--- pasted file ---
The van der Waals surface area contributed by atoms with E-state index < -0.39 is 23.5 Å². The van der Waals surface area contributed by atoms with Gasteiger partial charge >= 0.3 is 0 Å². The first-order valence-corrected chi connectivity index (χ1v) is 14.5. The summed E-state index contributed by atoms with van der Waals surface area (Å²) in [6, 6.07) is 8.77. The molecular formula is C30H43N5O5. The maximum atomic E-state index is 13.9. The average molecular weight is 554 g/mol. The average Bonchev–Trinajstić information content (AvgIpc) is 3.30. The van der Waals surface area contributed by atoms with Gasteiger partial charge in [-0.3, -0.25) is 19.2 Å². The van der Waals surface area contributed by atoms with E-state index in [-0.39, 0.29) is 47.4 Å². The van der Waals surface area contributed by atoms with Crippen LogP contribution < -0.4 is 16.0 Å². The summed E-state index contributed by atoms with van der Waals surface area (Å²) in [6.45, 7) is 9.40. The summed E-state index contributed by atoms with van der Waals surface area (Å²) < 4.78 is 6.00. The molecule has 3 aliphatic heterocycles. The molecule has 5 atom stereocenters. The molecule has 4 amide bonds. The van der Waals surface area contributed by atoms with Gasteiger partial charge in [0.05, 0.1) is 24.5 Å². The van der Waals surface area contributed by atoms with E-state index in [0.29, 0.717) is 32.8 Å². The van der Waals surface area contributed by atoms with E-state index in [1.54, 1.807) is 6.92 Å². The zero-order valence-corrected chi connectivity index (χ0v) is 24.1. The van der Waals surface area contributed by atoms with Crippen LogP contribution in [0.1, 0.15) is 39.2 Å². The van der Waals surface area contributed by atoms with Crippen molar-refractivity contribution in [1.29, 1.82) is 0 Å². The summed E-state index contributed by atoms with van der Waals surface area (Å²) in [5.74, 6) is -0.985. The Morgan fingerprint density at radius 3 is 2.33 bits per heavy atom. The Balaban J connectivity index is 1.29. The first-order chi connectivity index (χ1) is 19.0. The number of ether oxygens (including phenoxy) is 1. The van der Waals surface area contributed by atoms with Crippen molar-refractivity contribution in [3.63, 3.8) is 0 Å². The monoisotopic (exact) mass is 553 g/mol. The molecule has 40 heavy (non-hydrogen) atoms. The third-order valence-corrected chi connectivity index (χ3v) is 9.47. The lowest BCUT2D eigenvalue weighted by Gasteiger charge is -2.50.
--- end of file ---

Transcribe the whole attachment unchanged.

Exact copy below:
The van der Waals surface area contributed by atoms with E-state index < -0.39 is 23.5 Å². The van der Waals surface area contributed by atoms with Gasteiger partial charge >= 0.3 is 0 Å². The first-order valence-corrected chi connectivity index (χ1v) is 14.5. The summed E-state index contributed by atoms with van der Waals surface area (Å²) in [6, 6.07) is 8.77. The molecular formula is C30H43N5O5. The maximum atomic E-state index is 13.9. The average molecular weight is 554 g/mol. The average Bonchev–Trinajstić information content (AvgIpc) is 3.30. The van der Waals surface area contributed by atoms with Gasteiger partial charge in [-0.3, -0.25) is 19.2 Å². The van der Waals surface area contributed by atoms with E-state index in [-0.39, 0.29) is 47.4 Å². The van der Waals surface area contributed by atoms with Crippen LogP contribution < -0.4 is 16.0 Å². The summed E-state index contributed by atoms with van der Waals surface area (Å²) in [6.45, 7) is 9.40. The summed E-state index contributed by atoms with van der Waals surface area (Å²) < 4.78 is 6.00. The molecule has 3 aliphatic heterocycles. The molecule has 5 atom stereocenters. The molecule has 4 amide bonds. The van der Waals surface area contributed by atoms with Gasteiger partial charge in [0.05, 0.1) is 24.5 Å². The van der Waals surface area contributed by atoms with E-state index in [0.29, 0.717) is 32.8 Å². The van der Waals surface area contributed by atoms with E-state index in [1.54, 1.807) is 6.92 Å². The zero-order valence-corrected chi connectivity index (χ0v) is 24.1. The van der Waals surface area contributed by atoms with Crippen LogP contribution in [0.1, 0.15) is 39.2 Å². The van der Waals surface area contributed by atoms with Crippen molar-refractivity contribution in [1.29, 1.82) is 0 Å². The summed E-state index contributed by atoms with van der Waals surface area (Å²) in [5.74, 6) is -0.985. The Morgan fingerprint density at radius 3 is 2.33 bits per heavy atom. The Balaban J connectivity index is 1.29. The first-order chi connectivity index (χ1) is 19.0. The number of ether oxygens (including phenoxy) is 1. The van der Waals surface area contributed by atoms with Crippen molar-refractivity contribution in [3.63, 3.8) is 0 Å². The monoisotopic (exact) mass is 553 g/mol. The molecule has 40 heavy (non-hydrogen) atoms. The third-order valence-corrected chi connectivity index (χ3v) is 9.47. The lowest BCUT2D eigenvalue weighted by Gasteiger charge is -2.50.